Moto posts a profit
Judging by the scores of headlines using the word “surprise,” Motorola has shocked the world by actually posting a profit in its second quarter.
The company made $4 million on $8 billion in revenue; a year ago it posted a second-quarter loss of $28 million.
Sales in the Home and Networks Mobility segment were $2.7 billion, up 7 percent compared with the year-ago quarter. Operating earnings were $245 million, which represents an increase of 28 percent as compared with operating earnings of $191 million in the year-ago quarter.
Results in the segment were driven by shipments of 4.9 million digital entertainment devices, due to continued strong demand for high-definition (HD), HD/DVR and IPTV devices, Motorola reported.
Consumer demand for HD content continued to drive the uptake of MPEG-4 equipment. The company said DirecTV, HBO LatAM and Starz were among its customers that began transitioning from MPEG-2 during the quarter.
Motorola also said it now has 19 contracts for commercial WiMAX systems in 16 countries.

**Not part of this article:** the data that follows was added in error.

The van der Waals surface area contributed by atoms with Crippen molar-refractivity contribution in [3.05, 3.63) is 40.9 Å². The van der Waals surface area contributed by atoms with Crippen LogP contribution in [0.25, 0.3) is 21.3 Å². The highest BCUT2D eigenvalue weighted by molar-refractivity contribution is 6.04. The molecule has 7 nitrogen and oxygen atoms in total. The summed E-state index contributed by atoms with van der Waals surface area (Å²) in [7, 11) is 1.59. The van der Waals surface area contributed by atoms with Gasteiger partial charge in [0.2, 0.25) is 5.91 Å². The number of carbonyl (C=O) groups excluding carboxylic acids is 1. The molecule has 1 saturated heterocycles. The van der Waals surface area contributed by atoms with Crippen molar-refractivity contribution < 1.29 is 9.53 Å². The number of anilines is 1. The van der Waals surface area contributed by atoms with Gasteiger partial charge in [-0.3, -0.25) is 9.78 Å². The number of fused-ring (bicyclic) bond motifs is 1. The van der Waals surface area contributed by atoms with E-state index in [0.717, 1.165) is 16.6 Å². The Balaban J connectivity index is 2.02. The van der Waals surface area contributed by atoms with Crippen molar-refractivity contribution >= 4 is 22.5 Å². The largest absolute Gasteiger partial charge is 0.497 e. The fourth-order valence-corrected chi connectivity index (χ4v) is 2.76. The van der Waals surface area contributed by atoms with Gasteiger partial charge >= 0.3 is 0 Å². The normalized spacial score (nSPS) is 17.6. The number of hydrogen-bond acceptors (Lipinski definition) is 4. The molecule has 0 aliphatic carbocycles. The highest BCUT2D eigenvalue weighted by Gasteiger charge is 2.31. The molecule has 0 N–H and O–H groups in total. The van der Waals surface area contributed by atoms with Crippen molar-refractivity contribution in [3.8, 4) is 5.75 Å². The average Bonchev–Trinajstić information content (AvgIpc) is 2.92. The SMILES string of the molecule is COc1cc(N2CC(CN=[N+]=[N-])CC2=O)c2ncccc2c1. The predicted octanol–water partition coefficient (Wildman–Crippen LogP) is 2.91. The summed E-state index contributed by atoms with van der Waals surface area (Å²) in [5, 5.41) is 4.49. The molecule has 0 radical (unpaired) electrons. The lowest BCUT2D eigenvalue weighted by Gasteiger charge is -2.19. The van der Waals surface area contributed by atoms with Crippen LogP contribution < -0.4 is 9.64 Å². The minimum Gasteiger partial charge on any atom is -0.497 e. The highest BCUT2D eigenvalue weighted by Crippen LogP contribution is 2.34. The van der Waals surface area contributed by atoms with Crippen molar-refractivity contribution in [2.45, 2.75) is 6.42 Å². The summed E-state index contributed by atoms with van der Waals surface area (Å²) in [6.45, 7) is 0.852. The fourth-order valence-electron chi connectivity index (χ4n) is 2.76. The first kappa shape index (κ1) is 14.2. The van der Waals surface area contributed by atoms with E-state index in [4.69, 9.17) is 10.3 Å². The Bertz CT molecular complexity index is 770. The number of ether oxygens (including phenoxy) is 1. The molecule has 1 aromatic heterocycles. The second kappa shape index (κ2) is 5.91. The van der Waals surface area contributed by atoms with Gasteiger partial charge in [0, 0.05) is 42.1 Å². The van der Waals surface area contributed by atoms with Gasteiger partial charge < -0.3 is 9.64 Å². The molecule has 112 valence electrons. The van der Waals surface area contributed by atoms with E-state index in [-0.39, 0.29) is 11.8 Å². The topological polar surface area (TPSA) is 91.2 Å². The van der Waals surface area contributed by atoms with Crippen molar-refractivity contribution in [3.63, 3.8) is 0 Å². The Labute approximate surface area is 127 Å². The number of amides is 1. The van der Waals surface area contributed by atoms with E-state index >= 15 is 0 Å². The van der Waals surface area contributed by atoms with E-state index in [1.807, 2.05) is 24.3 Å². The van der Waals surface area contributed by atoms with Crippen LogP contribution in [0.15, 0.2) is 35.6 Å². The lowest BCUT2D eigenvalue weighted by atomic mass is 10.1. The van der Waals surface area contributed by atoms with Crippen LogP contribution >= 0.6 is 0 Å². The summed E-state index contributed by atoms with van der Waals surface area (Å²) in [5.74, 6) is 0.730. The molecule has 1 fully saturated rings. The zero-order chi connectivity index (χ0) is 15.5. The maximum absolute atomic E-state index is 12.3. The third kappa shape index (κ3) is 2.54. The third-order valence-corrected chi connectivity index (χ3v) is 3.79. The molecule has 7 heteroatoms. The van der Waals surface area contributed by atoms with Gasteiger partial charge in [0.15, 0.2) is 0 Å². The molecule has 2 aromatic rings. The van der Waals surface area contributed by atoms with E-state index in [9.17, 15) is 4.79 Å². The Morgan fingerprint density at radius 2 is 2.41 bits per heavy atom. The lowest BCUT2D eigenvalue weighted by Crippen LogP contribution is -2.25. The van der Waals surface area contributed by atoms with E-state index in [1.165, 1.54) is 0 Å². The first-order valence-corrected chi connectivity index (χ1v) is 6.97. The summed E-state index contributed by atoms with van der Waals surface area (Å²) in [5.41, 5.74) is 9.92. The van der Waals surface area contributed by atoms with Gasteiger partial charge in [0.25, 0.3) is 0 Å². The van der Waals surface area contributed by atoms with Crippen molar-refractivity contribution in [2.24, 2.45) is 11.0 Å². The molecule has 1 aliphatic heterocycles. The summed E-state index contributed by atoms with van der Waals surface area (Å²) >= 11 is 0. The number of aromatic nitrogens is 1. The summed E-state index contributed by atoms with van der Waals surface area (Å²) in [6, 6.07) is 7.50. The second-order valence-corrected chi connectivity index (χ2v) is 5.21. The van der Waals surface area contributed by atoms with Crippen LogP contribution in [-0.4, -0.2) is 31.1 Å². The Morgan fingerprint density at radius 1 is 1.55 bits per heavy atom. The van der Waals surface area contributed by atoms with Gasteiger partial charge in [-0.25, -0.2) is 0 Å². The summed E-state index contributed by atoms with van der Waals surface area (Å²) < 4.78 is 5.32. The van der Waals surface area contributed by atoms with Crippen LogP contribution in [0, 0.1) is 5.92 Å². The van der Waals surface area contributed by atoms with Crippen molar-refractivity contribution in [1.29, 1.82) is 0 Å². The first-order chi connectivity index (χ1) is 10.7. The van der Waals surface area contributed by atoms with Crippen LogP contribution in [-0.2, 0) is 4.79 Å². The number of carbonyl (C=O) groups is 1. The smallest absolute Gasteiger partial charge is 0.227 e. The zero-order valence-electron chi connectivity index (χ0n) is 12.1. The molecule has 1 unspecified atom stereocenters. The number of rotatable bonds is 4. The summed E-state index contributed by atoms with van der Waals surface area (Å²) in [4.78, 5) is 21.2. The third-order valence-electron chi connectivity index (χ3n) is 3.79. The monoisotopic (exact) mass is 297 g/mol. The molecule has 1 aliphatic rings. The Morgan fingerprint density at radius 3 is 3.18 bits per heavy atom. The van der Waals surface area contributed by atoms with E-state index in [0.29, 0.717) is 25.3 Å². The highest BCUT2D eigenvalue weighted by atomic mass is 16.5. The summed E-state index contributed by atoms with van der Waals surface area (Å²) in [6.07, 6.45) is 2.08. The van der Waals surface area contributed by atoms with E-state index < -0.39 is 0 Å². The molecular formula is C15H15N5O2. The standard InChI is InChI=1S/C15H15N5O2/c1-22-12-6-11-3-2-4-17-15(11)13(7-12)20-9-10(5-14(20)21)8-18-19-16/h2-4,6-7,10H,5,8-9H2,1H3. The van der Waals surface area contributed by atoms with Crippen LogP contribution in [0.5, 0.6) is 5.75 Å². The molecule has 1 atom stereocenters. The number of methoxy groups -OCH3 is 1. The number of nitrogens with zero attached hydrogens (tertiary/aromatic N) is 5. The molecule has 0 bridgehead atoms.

Motorola’s weakness – its flagging handset operation – didn’t do as poorly as expected. The Mobile Devices segment’s sales were $3.3 billion, down 22 percent compared with the year-ago quarter. The segment reported an operating loss of $346 million, compared with an operating loss of $332 million in the year-ago quarter.
On the other hand, it maintained its share of the global handset market, after shipping 28.1 million handsets, including some new products the company has high hopes for.
“Motorola’s Home and Networks Mobility and Enterprise Mobility Solutions segments delivered strong results in the second quarter, driven by sales growth and operating margin expansion. These segments are well positioned to continue generating year-over-year sales and margin growth during the second half,” said Greg Brown, Motorola’s president and CEO.
“In the Mobile Devices segment,” Brown continued, “we launched ten new products and maintained market share, compared with the first quarter, while continuing to invest in our product portfolio. We also made progress on our plans to separate Motorola into two independent, publicly traded companies, generated positive operating cash flow and reduced our cost structure.”
Motorola three days ago announced a reorganization (story here). The company is also in the process of spinning off its handset business.
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